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Pathogens

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Submitted By purdybutterfly
Words 1370
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Pathogens
Melanie Ziemer
Bio/340
August 31, 2015
Martin Winkler

Pathogens
In America today there are more viruses than there are people. (Bode Science Center, n.d.) One of the most prevalent viral diseases is herpes. “There are many different types of herpes, the most common are herpes simplex type 1 (HSV-1) and herpes simplex type 2 (HSV-2).” (Bode Science Center, n.d.) Both types of herpes are cause by two very closely related viruses, and are spread from direct or indirect contact with contaminated persons or objects. (Bode Science Center, n.d.) Herpes simplex type 1 may appear as tiny blisters by the lips, nose, or in the eyes and herpes simplex type 2 may appear as tiny blisters on the genital area. (Bode Science Center, n.d.) This paper will be concentrating on herpes simplex type 1, the point of entry, how it interacts with normal flora of the body, how it affects the innate immune system, and how it affects the adaptive immune system.
To understand how herpes simplex 1 infects a person, it is important to understand the structure of the virus itself. The herpes simplex virus have a unique structure, they are enveloped, have double strained DNA genome that is contained a large core, and have a spherical shape. (Bode Science Center, n.d.) “The herpes simplex virus type 1 has glycoproteins on its envelope and this makes it a target for external influences.” (Kennedy, n.d.) The herpesvirus needs a host, has a slow replication process and can also have long period of latency. (Kennedy, n.d.) Herpes simplex 1 can be transmitted though kissing, sharing eating utensils, or sores on the skin. The point of entry can be direct or indirect contact with infected skin, mucous membranes, or body fluids. (Kennedy, n.d.) A potential barrier that HSV-1 might encounter is the bodies’ normal flora and the immune system.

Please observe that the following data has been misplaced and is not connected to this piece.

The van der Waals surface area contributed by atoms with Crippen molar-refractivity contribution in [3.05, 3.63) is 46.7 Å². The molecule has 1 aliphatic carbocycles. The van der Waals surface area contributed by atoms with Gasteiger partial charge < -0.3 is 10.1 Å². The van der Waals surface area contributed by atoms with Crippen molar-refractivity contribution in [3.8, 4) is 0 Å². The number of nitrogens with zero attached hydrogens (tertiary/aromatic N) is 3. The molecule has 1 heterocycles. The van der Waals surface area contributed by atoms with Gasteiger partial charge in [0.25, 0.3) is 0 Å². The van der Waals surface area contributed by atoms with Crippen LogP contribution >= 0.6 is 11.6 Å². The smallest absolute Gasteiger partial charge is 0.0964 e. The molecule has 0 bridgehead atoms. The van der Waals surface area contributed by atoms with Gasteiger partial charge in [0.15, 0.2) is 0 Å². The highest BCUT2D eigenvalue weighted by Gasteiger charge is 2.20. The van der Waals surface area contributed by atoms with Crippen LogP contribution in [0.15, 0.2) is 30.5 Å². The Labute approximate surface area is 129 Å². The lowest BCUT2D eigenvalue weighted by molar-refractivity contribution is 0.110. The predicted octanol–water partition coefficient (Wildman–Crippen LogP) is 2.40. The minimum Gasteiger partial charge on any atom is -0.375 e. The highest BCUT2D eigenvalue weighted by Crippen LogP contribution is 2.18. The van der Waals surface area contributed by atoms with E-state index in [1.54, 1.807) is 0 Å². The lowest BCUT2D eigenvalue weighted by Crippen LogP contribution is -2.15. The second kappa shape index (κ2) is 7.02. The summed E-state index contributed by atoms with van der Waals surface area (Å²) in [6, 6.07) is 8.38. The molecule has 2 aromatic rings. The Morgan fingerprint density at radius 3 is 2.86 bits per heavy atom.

“Skin and many other barrier epithelial surfaces are usually densely populated by normal flora.” (Davis, 1996) “Some bacterial and fungal pathogens also colonize these surfaces and attempt to outcompete the normal flora, but most of them (as well as all viruses) avoid such competition by crossing these barriers to gain access to unoccupied niches within the host.” (Davis, 1996) Normal flora helps to protects people from viruses by competing with invaders for space and nutrients, producing compounds to try and kill viruses, and lowering pH so that other bacteria cannot grow. (Davis, 1996) When the herpes simplex virus type1 tries to enter through skin contact it has a difficult time hitching a ride to get around the body’s natural defense of normal flora. Many of the time viruses as the herpes simplex type 1 will die off trying to get around the normal flora. Since herpes simplex type 1 needs a host survive, this causes a major challenge for the herpes virus to infect a person.
The innate immune system works to help defend people from viruses that can make them sick. The innate immune system works by collecting molecules, cells and tissue that protect the body against pathogens in the environment. (Paludon, Bowie, Horan, & Fitzgerald, 2011) The innate immune system consist of plasma and cells to fight off infections. “The major components of the innate immune system are epithelial barriers, phagocytic leukocytes, plasma proteins, dendritic cells, and a special type of lymphocyte called a natural killer (NK) cells.” (Paludon, Bowie, Horan, & Fitzgerald, 2011) Epithelial barriers use the epithelia of the skin by provide tight bond between cells to provide a physical barrier. The epithelial barrier also inhibits microbe growth by chemicals that are secreted by the epithelia. (Paludon, Bowie, Horan, & Fitzgerald, 2011) If a virus passes through the epithelial barrier phagocytes will ingest the microbes and can chemically destroy them. Dendritic cells are important in the initial defense against a virus because they make various cytokines to respond to various microbes. Plasma proteins bind microbes to help eliminate them. Natural killer cells (NK) have receptor to find cells that are damaged or distressed and then will kill these cells, to prevent further infection. (Paludon, Bowie, Horan, & Fitzgerald, 2011) These 5 functions work together to prevent the herpesvirus from spreading and infecting a person. “The innate immune is the first line of defense and play a crucial role in controlling the infection.” (Paludon, Bowie, Horan, & Fitzgerald, 2011)